Facebook coupling: it takes two to tango

It’s interesting how much Facebook — despite its sweeping fakeness — can offer by way of extrapolations


Sushmita Bose

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Published: Thu 22 Dec 2022, 10:02 PM

There are some couples on Facebook — husband-wife-type couples — who observe a mystifyingly lovable pattern: each (of the two halves that make the whole unit) ‘Like’ a post the other has. On my wall, it’s unmistakable. Every time I get a notification that so-and-so has Liked my post, I know it’s only a matter of time before I will get another notification saying that the first Liker’s better half has also followed suit.

I asked one of my friends, who is generally sparse with his output of emojis (as in, he rarely comments or Likes), why he feels compelled to ‘Like’ something the moment his wife does. “Well, you should ask her too,” he offered. “In case you haven’t noticed, if I’m the first one off the block, she puts in a Like minutes after my Like... but yes, she tends to be much more generous with her Likes, so, more often than not, I have to be the follower.”

I have noticed, I told him. Which is why I wanted to find out more about this social (media) trend.

She joined us and the two of them proceeded to tell me stuff that sounded a little contrived. “We are like-minded — why do you think we got together [haha]? — so when I ‘Like’ something, chances are he/she will feel strongly about the same subject… we want to be on the same page” was one explanation he put forth. “Our friends and family on Facebook feel happy for us that we are so simpatico,” she added. Together they said, “Every time I Like something that he/she has already liked, like we are a team, we fall in love all over again.” And then they laughed, while I felt a little sick in my stomach; they saw my face and piped up with, “We are KIDDING… about point number 3.”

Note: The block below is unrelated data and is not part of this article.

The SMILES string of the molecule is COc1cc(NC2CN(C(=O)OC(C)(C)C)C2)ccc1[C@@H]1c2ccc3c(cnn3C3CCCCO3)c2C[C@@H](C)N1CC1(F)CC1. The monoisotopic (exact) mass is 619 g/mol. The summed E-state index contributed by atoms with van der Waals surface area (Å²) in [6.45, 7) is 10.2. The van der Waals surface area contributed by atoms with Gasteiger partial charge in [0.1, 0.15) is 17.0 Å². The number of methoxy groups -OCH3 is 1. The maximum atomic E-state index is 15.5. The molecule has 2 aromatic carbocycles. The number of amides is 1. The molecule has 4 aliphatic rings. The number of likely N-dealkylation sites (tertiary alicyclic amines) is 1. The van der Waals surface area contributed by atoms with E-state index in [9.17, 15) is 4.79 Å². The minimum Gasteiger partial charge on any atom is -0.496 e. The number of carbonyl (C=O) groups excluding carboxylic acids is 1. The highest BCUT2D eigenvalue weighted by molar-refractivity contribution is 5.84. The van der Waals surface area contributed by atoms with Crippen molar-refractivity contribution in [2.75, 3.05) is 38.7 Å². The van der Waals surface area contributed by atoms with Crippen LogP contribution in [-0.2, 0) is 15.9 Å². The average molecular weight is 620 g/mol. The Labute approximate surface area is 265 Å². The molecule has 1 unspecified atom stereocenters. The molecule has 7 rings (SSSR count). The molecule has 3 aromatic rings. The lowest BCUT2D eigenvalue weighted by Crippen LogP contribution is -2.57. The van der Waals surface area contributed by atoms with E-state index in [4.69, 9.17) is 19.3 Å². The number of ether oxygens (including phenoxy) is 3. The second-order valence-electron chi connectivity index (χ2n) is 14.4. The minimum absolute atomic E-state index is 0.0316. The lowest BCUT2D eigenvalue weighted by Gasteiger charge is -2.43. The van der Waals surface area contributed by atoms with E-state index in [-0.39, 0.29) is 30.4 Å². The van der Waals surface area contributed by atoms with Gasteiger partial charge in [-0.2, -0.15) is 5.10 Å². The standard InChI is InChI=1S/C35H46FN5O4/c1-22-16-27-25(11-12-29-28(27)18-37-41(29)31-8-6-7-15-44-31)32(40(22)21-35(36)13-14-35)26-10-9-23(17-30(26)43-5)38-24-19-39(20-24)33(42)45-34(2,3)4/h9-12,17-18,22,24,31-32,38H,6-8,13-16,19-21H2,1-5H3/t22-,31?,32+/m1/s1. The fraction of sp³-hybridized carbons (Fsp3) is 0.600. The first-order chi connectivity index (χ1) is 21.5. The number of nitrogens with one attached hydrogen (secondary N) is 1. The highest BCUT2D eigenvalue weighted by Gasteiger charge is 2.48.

The other side of the spectrum consists of those couples who want to have nothing to do with each other on Facebook. I know a few who are not even “friends” with their significant others. Then, there is a subset of the same set who have actually unfriended their spouses. “It’s irritating, really, to be constantly tagged with our togetherness… I want social media to showcase my status as being my own person,” was what someone told me a few months ago.

It’s interesting how much Facebook — despite its sweeping fakeness — can offer by way of extrapolations. The other day, I saw yet another friend put up a new cover photo: he was posing with his golf buddies on beautifully-manicured greens. I immediately noticed there was a woman standing next to him, and it seemed like she was standing too close to him. His wife — also my friend — is on FB with him, and she always comments whenever he changes his display photo (which is mostly of the two of them being all cosy and looking all lovey-dovey) or his cover photo. And I know — for a fact — that she keeps an eagle eye on him, especially when it comes to ‘other’ women. “Foolhardy much?” I WhatsApped him. “What is she saying about the closeness?”

He sent back laughing emojis.

A few minutes later, his wife WhatsApped me. “He just told me even you’ve noticed the ‘closeness’, so here’s the status report: I just shouted at him, he will be taking down that DP, and tonight he will sleep on the couch.”


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